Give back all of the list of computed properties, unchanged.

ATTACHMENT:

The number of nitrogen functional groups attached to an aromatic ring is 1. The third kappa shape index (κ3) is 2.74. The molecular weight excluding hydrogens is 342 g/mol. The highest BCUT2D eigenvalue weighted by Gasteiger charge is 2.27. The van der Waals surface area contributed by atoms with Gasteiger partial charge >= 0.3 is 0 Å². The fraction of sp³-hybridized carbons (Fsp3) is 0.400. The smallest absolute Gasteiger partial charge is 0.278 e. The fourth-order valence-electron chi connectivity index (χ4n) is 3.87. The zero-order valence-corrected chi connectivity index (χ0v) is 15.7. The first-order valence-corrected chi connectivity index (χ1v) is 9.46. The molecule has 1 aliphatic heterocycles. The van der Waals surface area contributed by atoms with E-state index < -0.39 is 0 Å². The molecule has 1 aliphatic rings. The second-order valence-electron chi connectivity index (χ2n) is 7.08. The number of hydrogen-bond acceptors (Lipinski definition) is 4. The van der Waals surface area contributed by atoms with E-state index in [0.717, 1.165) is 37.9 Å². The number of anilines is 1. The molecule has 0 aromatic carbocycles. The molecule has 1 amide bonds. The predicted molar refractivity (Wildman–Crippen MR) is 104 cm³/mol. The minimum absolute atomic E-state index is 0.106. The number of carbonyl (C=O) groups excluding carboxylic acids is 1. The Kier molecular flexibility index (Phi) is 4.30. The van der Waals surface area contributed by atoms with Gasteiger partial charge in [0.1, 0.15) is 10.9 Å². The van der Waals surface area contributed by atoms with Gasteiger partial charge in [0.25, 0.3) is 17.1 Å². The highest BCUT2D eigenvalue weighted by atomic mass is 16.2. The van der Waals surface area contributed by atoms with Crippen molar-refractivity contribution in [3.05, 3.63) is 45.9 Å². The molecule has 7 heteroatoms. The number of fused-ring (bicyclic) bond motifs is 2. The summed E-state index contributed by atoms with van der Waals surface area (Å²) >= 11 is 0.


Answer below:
The number of nitrogen functional groups attached to an aromatic ring is 1. The third kappa shape index (κ3) is 2.74. The molecular weight excluding hydrogens is 342 g/mol. The highest BCUT2D eigenvalue weighted by Gasteiger charge is 2.27. The van der Waals surface area contributed by atoms with Gasteiger partial charge >= 0.3 is 0 Å². The fraction of sp³-hybridized carbons (Fsp3) is 0.400. The smallest absolute Gasteiger partial charge is 0.278 e. The fourth-order valence-electron chi connectivity index (χ4n) is 3.87. The zero-order valence-corrected chi connectivity index (χ0v) is 15.7. The first-order valence-corrected chi connectivity index (χ1v) is 9.46. The molecule has 1 aliphatic heterocycles. The van der Waals surface area contributed by atoms with E-state index < -0.39 is 0 Å². The molecule has 1 aliphatic rings. The second-order valence-electron chi connectivity index (χ2n) is 7.08. The number of hydrogen-bond acceptors (Lipinski definition) is 4. The van der Waals surface area contributed by atoms with E-state index in [0.717, 1.165) is 37.9 Å². The number of anilines is 1. The molecule has 0 aromatic carbocycles. The molecule has 1 amide bonds. The predicted molar refractivity (Wildman–Crippen MR) is 104 cm³/mol. The minimum absolute atomic E-state index is 0.106. The number of carbonyl (C=O) groups excluding carboxylic acids is 1. The Kier molecular flexibility index (Phi) is 4.30. The van der Waals surface area contributed by atoms with Gasteiger partial charge in [0.1, 0.15) is 10.9 Å². The van der Waals surface area contributed by atoms with Gasteiger partial charge in [0.25, 0.3) is 17.1 Å². The highest BCUT2D eigenvalue weighted by atomic mass is 16.2. The van der Waals surface area contributed by atoms with Crippen molar-refractivity contribution in [3.05, 3.63) is 45.9 Å². The molecule has 7 heteroatoms. The number of fused-ring (bicyclic) bond motifs is 2. The summed E-state index contributed by atoms with van der Waals surface area (Å²) >= 11 is 0.